In response to falling oil prices and Nigeria’s recessions, the CBN decided to depreciate the naira. Currency depreciation will decrease the value of the naira relative to other currencies, resulting in increased export competitiveness. For example, one USD equalled 360 nairas in January 2020, compared to 380 today. However, this level is artificially maintained by the CBN, as one dollar is worth 480 nairas in the black market — revealing how weak the naira truly is.
The naira’s depreciation from the CBN was expected, as it should boost Nigeria’s exports by lowering their prices and increasing revenue for the state. That said, in the long run, continuous depreciation can lead to a decrease in trust regarding a country’s currency. This fall in confidence manifests both domestically through its population and internationally through the perceptions of foreign countries and investors.
Nevertheless, a weak naira will likely hold as Nigeria suffers from sticky inflation, which hit 17 per cent in March of this year. High inflation causes a general rise in prices, decreasing Nigerians’ purchasing power and thus pressuring the central bank to depreciate the naira further. As Nigeria’s currency slowly loses value over time, Bitcoin and other cryptocurrencies appear most appealing to use for transactions, trade, and investment.
As of January 12, 2017, it has been illegal for Nigerian banks to have any activities related to cryptocurrencies. While the CBN does not have the power to forbid individuals from holding cryptos personally, it can – and has – closed bank accounts exchanging in crypto. In addition to deterring banks and people from using Bitcoin, the crypto ban has made exchanging cryptocurrencies into dollars or any other currency a burden.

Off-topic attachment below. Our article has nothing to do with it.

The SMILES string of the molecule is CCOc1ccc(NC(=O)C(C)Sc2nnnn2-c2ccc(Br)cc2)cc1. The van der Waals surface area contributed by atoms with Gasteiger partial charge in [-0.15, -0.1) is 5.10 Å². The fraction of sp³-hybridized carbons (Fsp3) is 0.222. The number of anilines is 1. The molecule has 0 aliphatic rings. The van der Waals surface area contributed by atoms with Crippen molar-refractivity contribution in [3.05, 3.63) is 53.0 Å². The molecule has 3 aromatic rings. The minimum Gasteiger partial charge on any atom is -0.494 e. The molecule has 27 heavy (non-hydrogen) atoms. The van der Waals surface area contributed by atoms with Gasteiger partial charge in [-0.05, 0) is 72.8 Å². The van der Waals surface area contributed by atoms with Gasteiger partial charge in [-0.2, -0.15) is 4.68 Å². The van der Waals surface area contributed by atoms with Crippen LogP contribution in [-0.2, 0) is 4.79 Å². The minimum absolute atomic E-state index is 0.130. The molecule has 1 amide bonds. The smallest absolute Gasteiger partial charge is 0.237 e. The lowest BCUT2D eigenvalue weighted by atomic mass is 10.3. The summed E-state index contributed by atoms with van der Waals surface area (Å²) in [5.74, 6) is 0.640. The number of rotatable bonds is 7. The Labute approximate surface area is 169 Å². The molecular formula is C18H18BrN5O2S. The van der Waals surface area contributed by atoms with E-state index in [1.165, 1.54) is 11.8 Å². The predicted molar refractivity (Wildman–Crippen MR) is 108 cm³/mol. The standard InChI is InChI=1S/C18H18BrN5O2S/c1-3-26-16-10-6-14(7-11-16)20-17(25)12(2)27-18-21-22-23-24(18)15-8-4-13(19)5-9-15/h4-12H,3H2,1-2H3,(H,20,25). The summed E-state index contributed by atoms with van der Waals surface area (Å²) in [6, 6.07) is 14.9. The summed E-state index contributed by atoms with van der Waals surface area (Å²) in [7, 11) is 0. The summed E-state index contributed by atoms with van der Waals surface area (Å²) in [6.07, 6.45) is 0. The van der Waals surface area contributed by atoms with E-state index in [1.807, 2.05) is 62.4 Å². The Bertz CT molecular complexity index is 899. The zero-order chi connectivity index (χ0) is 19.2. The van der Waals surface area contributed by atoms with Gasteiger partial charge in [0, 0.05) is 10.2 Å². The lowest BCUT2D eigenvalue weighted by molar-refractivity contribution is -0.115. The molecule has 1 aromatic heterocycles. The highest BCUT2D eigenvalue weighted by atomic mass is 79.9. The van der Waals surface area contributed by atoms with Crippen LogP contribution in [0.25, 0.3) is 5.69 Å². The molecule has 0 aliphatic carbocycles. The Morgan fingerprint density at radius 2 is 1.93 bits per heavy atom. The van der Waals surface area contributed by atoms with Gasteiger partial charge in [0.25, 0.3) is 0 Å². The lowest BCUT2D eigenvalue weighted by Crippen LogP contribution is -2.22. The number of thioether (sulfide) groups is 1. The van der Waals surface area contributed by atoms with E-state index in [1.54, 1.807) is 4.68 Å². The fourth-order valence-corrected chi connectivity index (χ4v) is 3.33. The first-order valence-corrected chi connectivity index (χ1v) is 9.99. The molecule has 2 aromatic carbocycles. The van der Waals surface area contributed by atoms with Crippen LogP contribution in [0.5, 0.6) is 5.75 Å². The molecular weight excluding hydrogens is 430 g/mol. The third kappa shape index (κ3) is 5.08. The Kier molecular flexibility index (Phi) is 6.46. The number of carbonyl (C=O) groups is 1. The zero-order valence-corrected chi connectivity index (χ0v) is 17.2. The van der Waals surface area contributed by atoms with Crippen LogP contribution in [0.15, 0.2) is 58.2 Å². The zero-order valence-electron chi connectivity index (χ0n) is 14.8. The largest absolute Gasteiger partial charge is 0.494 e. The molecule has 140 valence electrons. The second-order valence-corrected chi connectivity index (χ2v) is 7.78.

The CBN’s move to prohibit cryptocurrencies is most certainly an attempt to protect the naira’s status and value. But, the central bank has also argued that banning cryptocurrencies will favour the common good, as cryptocurrencies contribute to criminal activities like “money laundering, terrorism financing, purchase of small arms and light weapons, and tax evasion.” Crypto has been linked to the facilitation of illegal actions as transactions made in Bitcoins are untraceable and anonymous.
For example, in 2015, a man pleaded guilty to receiving payment in Bitcoins concerning international arms trafficking and money laundering. This illegal activity represents only a small minority of all crypto activity, as the criminal share of all cryptocurrency activity was 0.34 per cent in 2020. Traditional currencies like the United States dollar, the euro — or even the Nigerian naira — are still widely used for criminal activities as cash transactions remain anonymous and untraceable.
Above all else, the CBN’s move to ban crypto can only be seen as a move to protect a depreciated naira. Still, the weak Nigerian economy coupled with the increasing accessibility and profitability of cryptocurrencies have caused a “crypto rush.” In this paradox of accessibility, profitability and restrictions, cryptos will face an uphill battle in forging a place for themselves in the Nigerian economy.
Edited by Tim Rhydderch